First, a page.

Lithium Iron Phosphate battery — solar batteries.
Lithium Iron Phosphate battery.

Lithium Iron Phosphate batteries are rechargeable lithium-ion types. Unlike lead-acid batteries, which are one unique system, lithium batteries are composed of an assembly of smaller-sized cells of cylindrical shape.


The industrial standard is the 18650 lithium cell.

18650 Lithium battery cell — solar batteries.
18650 Lithium battery cell.

The number of cells can be adjusted to reach the required voltage and energy capacity of the battery pack.

Are Lithium Iron Phosphate Batteries Safe?

Thanks to multiple safety components, Lithium Iron Phosphate batteries are safe to use.

In its pure form, lithium metal is highly flammable when in contact with air or water. Therefore, lithium batteries come with multiple safety components. Each battery cell is carefully sealed in an air-tight cylindrical format.

The cell assembly that composes the lithium-ion battery pack is monitored by a Battery Management System (BMS). The BMS ensures a balanced state of charge in every battery cell at all times. It also prevents overcharging and discharging.

How Long Do Lithium Iron Phosphate Batteries Last?

LFP batteries have a rated lifetime of 2,000 to 4,500 cycles (or 10 years) at 80% depth of discharge.

Why Are Lithium Iron Phosphate Batteries So Expensive?

This type of battery is more expensive than deep-cycle lead-acid batteries because their technology is more recent.

The lithium battery is only 20 years old, compared to 150 years old for lead-acid batteries.

However, their market share is growing rapidly thanks to electric vehicles. Consequently, their price is dropping year after year.

Related Reading: Lithium Battery Cycle Life


Is There A Better Solar Battery Than Lithium?

Lithium batteries like the LFP are currently the best solar batteries available on the market.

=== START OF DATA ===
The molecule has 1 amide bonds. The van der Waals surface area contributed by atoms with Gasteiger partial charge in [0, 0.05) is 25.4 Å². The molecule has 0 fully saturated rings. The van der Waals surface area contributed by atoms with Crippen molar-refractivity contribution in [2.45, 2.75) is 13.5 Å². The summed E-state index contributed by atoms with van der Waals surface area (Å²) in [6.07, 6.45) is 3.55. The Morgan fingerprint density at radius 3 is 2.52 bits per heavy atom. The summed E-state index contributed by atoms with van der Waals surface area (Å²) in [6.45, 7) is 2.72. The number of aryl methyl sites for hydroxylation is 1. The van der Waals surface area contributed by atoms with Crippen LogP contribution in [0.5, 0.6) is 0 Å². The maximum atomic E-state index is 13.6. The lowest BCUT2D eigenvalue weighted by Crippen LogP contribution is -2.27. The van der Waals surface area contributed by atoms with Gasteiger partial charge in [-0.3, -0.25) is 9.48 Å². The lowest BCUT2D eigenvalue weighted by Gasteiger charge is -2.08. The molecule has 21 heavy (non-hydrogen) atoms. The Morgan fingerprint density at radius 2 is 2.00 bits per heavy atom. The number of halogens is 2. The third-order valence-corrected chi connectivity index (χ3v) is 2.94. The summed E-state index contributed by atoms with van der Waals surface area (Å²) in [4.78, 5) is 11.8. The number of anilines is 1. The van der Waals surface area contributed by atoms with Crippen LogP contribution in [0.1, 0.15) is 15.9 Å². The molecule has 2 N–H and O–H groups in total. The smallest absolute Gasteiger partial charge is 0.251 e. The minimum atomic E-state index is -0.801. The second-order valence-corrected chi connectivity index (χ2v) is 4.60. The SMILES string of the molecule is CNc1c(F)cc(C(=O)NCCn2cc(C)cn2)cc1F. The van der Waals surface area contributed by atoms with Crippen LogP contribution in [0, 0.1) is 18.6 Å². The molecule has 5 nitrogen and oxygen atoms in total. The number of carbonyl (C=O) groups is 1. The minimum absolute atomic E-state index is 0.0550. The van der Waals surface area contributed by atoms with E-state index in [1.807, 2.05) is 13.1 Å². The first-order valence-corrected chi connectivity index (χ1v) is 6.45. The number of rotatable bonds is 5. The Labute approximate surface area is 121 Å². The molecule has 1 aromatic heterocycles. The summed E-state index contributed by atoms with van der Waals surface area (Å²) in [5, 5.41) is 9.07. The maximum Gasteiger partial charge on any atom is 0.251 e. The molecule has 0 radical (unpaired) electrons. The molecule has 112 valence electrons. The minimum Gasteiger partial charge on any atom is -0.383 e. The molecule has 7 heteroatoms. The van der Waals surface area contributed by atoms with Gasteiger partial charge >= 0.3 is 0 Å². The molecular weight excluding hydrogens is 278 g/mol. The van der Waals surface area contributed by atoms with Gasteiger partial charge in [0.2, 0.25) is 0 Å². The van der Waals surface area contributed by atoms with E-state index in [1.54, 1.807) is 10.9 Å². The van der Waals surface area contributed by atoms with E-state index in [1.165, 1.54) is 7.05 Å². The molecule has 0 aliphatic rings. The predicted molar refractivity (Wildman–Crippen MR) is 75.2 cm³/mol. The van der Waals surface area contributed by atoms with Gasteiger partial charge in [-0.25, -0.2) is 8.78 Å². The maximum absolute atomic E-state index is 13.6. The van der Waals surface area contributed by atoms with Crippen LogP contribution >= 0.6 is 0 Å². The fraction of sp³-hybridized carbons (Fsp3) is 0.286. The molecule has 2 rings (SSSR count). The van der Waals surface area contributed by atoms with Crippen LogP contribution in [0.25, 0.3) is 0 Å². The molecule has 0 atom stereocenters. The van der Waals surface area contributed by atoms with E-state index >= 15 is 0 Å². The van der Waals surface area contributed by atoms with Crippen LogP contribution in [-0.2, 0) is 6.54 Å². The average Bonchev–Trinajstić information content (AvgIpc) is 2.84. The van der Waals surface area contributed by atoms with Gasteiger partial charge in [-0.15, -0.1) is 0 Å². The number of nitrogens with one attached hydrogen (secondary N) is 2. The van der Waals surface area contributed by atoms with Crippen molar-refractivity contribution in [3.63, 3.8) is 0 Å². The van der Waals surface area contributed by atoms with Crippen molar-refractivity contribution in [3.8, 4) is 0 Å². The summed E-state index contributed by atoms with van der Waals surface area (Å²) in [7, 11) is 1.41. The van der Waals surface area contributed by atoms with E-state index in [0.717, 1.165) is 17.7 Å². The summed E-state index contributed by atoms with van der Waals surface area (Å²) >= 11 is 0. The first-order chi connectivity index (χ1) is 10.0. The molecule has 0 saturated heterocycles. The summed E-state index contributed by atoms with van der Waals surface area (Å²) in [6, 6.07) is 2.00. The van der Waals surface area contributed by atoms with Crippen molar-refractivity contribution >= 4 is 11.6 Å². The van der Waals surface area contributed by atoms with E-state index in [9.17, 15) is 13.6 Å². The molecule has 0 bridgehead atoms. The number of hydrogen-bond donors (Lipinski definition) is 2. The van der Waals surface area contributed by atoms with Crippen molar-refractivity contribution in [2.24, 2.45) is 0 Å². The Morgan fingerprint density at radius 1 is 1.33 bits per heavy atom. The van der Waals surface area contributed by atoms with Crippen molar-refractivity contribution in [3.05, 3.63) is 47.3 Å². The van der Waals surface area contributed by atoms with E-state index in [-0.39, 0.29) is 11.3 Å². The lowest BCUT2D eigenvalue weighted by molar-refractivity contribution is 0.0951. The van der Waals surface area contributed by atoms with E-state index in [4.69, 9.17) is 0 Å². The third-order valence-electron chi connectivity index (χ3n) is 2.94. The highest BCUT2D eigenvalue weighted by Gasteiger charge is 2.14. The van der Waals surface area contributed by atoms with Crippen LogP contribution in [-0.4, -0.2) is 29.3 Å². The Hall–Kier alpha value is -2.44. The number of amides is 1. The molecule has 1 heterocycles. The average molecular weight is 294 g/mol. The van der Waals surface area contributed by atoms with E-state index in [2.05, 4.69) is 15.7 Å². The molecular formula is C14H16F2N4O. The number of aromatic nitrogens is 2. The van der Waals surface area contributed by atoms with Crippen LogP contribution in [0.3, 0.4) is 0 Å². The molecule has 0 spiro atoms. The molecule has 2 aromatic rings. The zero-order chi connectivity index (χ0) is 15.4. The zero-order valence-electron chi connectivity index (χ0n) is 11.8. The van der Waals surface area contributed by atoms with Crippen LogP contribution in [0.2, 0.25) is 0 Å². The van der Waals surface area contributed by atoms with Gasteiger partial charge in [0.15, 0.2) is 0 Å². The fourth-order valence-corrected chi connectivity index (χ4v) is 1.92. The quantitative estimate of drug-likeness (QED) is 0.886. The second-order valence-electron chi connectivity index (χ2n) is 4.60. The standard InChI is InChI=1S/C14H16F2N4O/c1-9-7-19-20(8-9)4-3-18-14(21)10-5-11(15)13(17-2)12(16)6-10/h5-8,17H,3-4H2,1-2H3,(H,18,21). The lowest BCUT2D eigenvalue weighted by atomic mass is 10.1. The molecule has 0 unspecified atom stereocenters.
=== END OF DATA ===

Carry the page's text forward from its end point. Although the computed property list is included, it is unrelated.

The following advantages are associated with LFP batteries:

  • Lightweight
  • High storage capacity
  • Tolerant to rapid and intermittent charging
  • Can supply high current load
  • Low self-discharging rates
  • Full discharge is possible

However, they still have the highest initial cost, but in the end, they demonstrate robustness and reliability in the context of variable solar charging.

Furthermore, you’ll find them cheaper to use in the long term compared to lead-acid types.


How Much Do Solar Batteries Cost?

The cost of a battery varies depending on its capacity and technology. 

Therefore, we should provide you with an estimate per usable kWh: In the process, we are taking their usable capacity into account.

For lead-acid batteries, manufacturers recommend discharging them at 50% of their maximum capacity, and for lithium batteries, 80%.

  • Deep cycle battery (AGM, Gel type): $367/kWh
  • Lithium Iron Phosphate battery: $565/kWh

A lithium battery is 2.5 times more expensive than a deep-cycle lead-acid battery for the same available energy. The good news is that the lifetime of a lithium battery is 3 times that of a deep cycle.

In the end, over its lifetime (2000 cycles), your lithium battery will cost less than a deep cycle battery.

Cost per usable capacityOverall lifetime cost (2000 cycles)
Lithium Iron Phosphate battery (80% DOD)565 USD/kWh565 USD/kWh
Deep cycle battery (Gel, AGM) (50% DOD)367 USD/kWh1065 USD/kWh

What Kind Of Battery Is Best For A Solar System?

Lithium iron phosphate batteries are better suited for solar charging than deep cycle lead-acid batteries (Flooded/Wet type, AGM, Gel).
The main reason is that lead-acid batteries require a much longer charging time, up to 16 hours. Most of the time, this is not achievable with solar energy.

For example, numerous tropical countries have only 12 hours of sun per day — this is where lithium iron phosphate batteries are at their best!

In terms of pricing, you’ll find lithium batteries more expensive, at least initially. But over, they will become more cost-effective as time goes on — at least 20% cheaper than lead-acid types.

Our comparative chart below that summarizes the main features of each technology: